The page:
The present invention provides a frameless enclosure assembly for enclosing and insulating a building structure and comprises a flexible facing membrane, a membrane attaching assembly attaching a first end of the facing membrane to a first support portion of the building's structural assembly and attaching a second end of the facing membrane to a second support portion of the structural assembly, a compressible insulation layer connected to an insulation support side of the facing membrane, a panel member positioned substantially parallel to the insulation layer to dispose the insulation layer between the panel member and portions of the underlaying structural assembly, and a panel securing assembly securing the panel to the underlaying structural assembly and extensive through the insulation layer to transfer load from the panel member to the structural assembly while the insulation layer retains a substantially uniform resistance to heat transfer.

Accordingly, an object of the present invention is to provide an improved panel assembly for enclosing and insulating a building structure.

Another object of the present invention, while achieving the above stated object, is to provide a frameless enclosure assembly for enclosing and insulating a building structure.

Yet another object of the present invention, while achieving the above stated objects, is to provide an improved panel system which utilizes the structural characteristics of a flexible membrane while maintaining substantially uniform resistance to heat transfer throughout the length of the panel system.

A further object of the present invention, while achieving the above stated objects, is to provide an improved panel system which utilizes the structural characteristics of a flexible membrane as a support for insulation material while maintaining uniform stress in the membrane and eliminating or substantially compensating for any compression of the insulation material.

Still another object of the present invention, while achieving the above stated objects, is to provide an improved panel system in which load is transferred from a panel member through a compressible insulation layer to underlaying portions of a structural assembly while minimizing the diminution of heat transfer resistance at the connections between the panel member and the structural assembly.

Another object of the present invention, while achieving the above stated objects, is to provide an improved vapor barrier in the building envelope of a structure.

Still yet another object of the present invention, while achieving the above stated objects, is to provide an improved frameless enclosure assembly and method of construction of same that will minimize the cost of enclosing and insulating a building structure while increasing the heat transfer resistance of the structure, and further, while providing ease of installation, minimizing upkeep expense and improving the appearance of the insulation envelope.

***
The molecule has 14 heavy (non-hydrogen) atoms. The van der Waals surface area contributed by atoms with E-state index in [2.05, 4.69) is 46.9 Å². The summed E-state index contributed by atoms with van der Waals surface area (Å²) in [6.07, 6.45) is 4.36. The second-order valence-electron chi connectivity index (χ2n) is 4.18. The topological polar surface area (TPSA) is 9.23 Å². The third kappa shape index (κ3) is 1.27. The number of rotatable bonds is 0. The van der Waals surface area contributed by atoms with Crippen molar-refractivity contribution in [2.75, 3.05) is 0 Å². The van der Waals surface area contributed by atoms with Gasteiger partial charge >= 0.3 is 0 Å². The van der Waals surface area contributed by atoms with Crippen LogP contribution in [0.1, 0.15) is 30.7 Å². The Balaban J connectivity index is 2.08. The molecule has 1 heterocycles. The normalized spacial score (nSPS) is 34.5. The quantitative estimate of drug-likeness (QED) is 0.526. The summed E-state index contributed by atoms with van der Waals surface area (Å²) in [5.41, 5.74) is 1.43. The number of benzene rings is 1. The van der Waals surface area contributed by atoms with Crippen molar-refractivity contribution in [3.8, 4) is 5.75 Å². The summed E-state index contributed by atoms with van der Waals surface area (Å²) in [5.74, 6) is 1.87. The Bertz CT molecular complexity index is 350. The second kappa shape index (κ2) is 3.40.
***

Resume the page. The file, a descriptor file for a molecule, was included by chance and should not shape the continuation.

Other objects, features and advantages of the patent invention will become clear from a reading of the following detailed description when read in conjunction with the drawings and appended claims.

BRIEF DESCRIPTION OF THE DRAWINGS

FIG. 1 is a semi-detailed, partial perspective view of the inside of a pre-engineered building structure depicting the use of a plurality of frameless enclosure assemblies constructed in accordance with the present invention.

FIG. 2 is a semi-detailed, cutaway end view of portions of wall and roof sections of the building structure of FIG. 1.

FIG. 3A is a semidetailed, enlarged cutaway view of the eave strut of the building structure of FIG. 2.

FIG. 3B is yet a further enlargement depicting the insulation hooking member and retaining lip member depicted in FIG. 3A.

FIG. 4 is a semi-detailed, cutaway end view of the lower portion of a frameless enclosure assembly and a building foundation similar to that depicted in FIG. 2.

FIG. 5 is a plan view of the abutment joint taken at 5--5 in FIG. 1.

FIG. 6 is a semi-detailed, cutaway end view depiction of the construction features of a pre-engineered building structure incorporating a modification to the frameless enclosure assembly depicted in FIG. 1.

FIG. 7 is a semidetailed, partial cutaway elevational view depicting a modification to the lower portion of the frameless enclosure assembly depicted in FIG. 4.

FIG. 8A is a depiction of the end portion of a blanket insulation roll having an end portion of the insulation layer removed from the facing membrane.

FIG. 8B depicts the attachment of the blanket insulation to a base plate member.

FIG. 9 is a semi-detailed, cutaway depiction of a modification to the eave strut depicted in FIG. 3A.

FIG. 10 is a partial cutaway perspective view of a panel securing assembly utilized to attach the panel member of the frameless enclosure assembly to the underlaying structural assembly.

FIG. 11 is an elevational partial cutaway view of a column member portion of the panel securing assembly depicted in FIG. 10 as connected to a structural support member and with the insulation removed to clearly show the structure.

FIG. 12A is a depiction of one end of an insulation batting which has been cut along its insulation layer at predetermined intervals.

FIG. 12B depicts one of the segments of the insulation batting of FIG. 12A which has been crushed to form an end tab portion.

FIG. 13A is a schematical depiction of an extended blanket insulation roll having insulation hooking members attached thereto at predetermined intervals; FIG. 13B is an alternate hooking member structure; and FIG. 13C depicts the blanket insulation in its rolled form.

FIG. 14 is a semi-detailed, elevational view of portions of a purlin to which is attached modified support apparatuses for supporting the roof panel members.